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Mr. Carlson is constantly criticizing his son because M&M is "different", and does not meet up to his expectations. As a parent, Mr. Carlson cannot accept his son for whom he is, and continually carps on him, trying to change his behavior so that it is more in line with what he would like to see.
M&M is inarguably "different", both in the eyes of his parents and of his friends. "Disarming(ly) honest", he is "a hippie in a hood's part of town", "one of those nonviolent types who (practice) what he preach(es)". His friends acknowledge that M&M is a "nice guy, but weird". Unlike his father, however, they are able to accept him, looking upon him as "real absent-minded", but "an awful nice kid even if he (is) a little strange" (Chapter 1).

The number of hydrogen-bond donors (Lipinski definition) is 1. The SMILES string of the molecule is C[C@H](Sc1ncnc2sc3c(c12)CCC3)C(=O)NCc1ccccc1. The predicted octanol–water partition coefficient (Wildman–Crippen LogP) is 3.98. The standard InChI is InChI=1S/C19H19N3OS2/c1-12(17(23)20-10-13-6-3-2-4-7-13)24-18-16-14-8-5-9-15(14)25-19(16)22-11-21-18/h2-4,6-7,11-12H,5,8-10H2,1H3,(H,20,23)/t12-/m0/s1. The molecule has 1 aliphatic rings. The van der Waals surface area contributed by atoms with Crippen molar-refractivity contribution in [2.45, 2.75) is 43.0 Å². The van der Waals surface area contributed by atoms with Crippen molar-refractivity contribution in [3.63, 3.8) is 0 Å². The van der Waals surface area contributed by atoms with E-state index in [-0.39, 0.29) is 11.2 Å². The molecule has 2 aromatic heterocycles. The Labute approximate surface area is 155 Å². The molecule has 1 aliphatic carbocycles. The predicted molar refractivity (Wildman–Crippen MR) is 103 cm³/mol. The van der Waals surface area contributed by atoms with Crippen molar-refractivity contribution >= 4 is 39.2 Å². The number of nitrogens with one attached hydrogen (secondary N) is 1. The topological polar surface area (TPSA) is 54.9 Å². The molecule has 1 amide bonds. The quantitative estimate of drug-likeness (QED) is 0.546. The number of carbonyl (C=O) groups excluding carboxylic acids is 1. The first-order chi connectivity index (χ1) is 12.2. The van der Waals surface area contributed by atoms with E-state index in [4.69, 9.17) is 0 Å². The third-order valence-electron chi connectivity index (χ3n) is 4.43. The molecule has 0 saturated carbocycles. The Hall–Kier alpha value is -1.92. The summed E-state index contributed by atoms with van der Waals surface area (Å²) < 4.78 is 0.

M&M always wears "an old Army jacket that (is) too big for him", and goes barefoot until "his father (gets) fed up with it", at which point he gets a pair of moccasins (Chapter 1). M&M wears his hair long, which, as is the case with so many youths in the sixties and early seventies, is looked upon by his father as a sign of rebellion, and irritates him to no end. M&M is also "flunking math and gym", traditionally considered "manly" subjects. Overlooking the fact that his son excels in English, Mr. Carlson cannot get over the idea that M&M can be inept enough to fail gym especially. He tells Bryon disgustedly, "How anyone can flunk gym is beyond me" (Chapter 3).
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